Poem introduction

Given the terrible destruction we have wrought on our planet, Hopkins’ lament for the felling of the trees he knew so well while studying at Oxford, seems more relevant than ever, though he could hardly have guessed at the scale of destruction a hundred or more years later. This poem is a heartbreaking cry, outcry, for the consequences of industrialisation on a large scale. But also, on a local scale, bemoans our small, mindless acts against nature, which, given Hopkins’ belief in the unifying design of creation, also blind us to the presence of God. Ghosting behind the poem is Christ’s prayer: Father forgive them, for they know not what they do. All of Hopkins’ onomatopoeic effects come into play here and the repetitions at the end are heart-wrenching in their expression of numb grief and his inability to let go, to leave the scene, to leave the poem.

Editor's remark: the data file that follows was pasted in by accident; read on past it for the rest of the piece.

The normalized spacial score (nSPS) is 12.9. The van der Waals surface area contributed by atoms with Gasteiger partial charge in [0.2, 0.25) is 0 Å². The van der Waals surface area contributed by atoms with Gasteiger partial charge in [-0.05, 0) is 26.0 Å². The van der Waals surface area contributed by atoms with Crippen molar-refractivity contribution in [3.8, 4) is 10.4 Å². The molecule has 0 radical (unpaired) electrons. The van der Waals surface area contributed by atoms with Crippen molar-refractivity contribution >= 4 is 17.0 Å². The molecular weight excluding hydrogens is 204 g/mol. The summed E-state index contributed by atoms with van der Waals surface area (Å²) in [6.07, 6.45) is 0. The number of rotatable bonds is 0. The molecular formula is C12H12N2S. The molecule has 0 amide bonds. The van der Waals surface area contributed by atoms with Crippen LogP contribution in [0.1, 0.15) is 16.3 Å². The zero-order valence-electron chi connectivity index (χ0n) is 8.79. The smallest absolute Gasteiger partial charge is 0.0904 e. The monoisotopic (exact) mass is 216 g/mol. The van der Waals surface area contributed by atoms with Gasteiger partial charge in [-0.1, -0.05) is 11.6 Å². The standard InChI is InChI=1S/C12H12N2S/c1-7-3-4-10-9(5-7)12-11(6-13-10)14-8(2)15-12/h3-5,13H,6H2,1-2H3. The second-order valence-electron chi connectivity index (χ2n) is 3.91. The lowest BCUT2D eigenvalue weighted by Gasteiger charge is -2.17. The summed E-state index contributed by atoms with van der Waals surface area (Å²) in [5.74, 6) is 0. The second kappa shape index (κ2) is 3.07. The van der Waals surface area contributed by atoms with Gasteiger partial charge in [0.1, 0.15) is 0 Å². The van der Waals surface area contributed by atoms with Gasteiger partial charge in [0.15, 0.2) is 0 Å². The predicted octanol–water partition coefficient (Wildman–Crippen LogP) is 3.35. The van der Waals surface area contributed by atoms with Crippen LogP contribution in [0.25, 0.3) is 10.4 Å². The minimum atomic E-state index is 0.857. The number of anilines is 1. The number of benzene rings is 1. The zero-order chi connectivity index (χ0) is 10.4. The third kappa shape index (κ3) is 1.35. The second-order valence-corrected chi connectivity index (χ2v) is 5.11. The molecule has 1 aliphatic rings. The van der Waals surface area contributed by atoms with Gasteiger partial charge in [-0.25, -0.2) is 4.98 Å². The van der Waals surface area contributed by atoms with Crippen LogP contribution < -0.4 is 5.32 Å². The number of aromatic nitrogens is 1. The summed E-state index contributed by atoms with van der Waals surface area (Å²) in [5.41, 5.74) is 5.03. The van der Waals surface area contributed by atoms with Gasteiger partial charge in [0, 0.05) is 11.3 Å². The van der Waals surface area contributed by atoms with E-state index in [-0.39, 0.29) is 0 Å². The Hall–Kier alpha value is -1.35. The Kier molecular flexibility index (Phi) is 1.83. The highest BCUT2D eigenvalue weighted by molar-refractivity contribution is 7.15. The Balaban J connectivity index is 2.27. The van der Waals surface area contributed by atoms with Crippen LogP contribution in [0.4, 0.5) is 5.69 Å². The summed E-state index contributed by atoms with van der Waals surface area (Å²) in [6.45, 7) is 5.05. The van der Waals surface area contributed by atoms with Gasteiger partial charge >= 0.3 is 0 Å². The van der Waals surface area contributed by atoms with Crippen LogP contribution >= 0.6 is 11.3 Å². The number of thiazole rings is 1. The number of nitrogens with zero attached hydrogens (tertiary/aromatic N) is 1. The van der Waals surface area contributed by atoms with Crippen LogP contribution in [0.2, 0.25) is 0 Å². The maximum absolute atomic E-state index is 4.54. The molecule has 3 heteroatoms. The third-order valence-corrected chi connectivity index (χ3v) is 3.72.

Binsey Poplars

My aspens dear, whose airy cages quelled,
Quelled or quenched in leaves the leaping sun,
All felled, felled, are all felled;
Of a fresh and following folded rank
Not spared, not one
That dandled a sandalled
Shadow that swam or sank
On meadow & river & wind-wandering weed-winding bank.

O if we but knew what we do
When we delve or hew —
Hack and rack the growing green!
Since country is so tender
To touch, her being só slender,
That, like this sleek and seeing ball
But a prink will make no eye at all,
Where we, even where we mean
To mend her we end her,
When we hew or delve:
After-comers cannot guess the beauty been.
Ten or twelve, only ten or twelve
Strokes of havoc unselve
The sweet especial scene,
Rural scene, a rural scene,
Sweet especial rural scene.

Books & cds by Gerard Manley Hopkins